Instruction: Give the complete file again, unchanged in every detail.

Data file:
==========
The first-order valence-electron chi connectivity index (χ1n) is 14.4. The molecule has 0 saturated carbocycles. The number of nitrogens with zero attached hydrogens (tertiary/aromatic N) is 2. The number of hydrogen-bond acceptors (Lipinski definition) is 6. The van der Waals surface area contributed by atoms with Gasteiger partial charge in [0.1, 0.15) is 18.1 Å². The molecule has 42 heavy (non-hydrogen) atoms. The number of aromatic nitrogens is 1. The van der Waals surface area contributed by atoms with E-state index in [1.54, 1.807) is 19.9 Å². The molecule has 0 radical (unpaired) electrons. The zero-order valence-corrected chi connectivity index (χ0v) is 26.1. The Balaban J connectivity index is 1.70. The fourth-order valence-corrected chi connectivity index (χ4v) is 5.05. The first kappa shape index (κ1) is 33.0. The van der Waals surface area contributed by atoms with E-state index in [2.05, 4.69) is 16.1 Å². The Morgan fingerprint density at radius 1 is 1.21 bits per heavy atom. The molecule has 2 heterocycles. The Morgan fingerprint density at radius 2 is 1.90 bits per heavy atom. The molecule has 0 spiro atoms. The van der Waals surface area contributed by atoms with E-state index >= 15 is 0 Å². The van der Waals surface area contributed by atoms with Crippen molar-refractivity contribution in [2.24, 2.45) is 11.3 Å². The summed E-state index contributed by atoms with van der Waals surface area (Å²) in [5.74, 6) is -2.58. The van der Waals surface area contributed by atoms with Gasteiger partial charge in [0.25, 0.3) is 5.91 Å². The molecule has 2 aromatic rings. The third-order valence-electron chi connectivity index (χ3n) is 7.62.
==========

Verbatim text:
The first-order valence-electron chi connectivity index (χ1n) is 14.4. The molecule has 0 saturated carbocycles. The number of nitrogens with zero attached hydrogens (tertiary/aromatic N) is 2. The number of hydrogen-bond acceptors (Lipinski definition) is 6. The van der Waals surface area contributed by atoms with Gasteiger partial charge in [0.1, 0.15) is 18.1 Å². The molecule has 42 heavy (non-hydrogen) atoms. The number of aromatic nitrogens is 1. The van der Waals surface area contributed by atoms with E-state index in [1.54, 1.807) is 19.9 Å². The molecule has 0 radical (unpaired) electrons. The zero-order valence-corrected chi connectivity index (χ0v) is 26.1. The Balaban J connectivity index is 1.70. The fourth-order valence-corrected chi connectivity index (χ4v) is 5.05. The first kappa shape index (κ1) is 33.0. The van der Waals surface area contributed by atoms with E-state index in [2.05, 4.69) is 16.1 Å². The Morgan fingerprint density at radius 1 is 1.21 bits per heavy atom. The molecule has 2 heterocycles. The Morgan fingerprint density at radius 2 is 1.90 bits per heavy atom. The molecule has 0 spiro atoms. The van der Waals surface area contributed by atoms with E-state index >= 15 is 0 Å². The van der Waals surface area contributed by atoms with Crippen molar-refractivity contribution in [2.24, 2.45) is 11.3 Å². The summed E-state index contributed by atoms with van der Waals surface area (Å²) in [5.74, 6) is -2.58. The van der Waals surface area contributed by atoms with Gasteiger partial charge in [0.25, 0.3) is 5.91 Å². The molecule has 2 aromatic rings. The third-order valence-electron chi connectivity index (χ3n) is 7.62.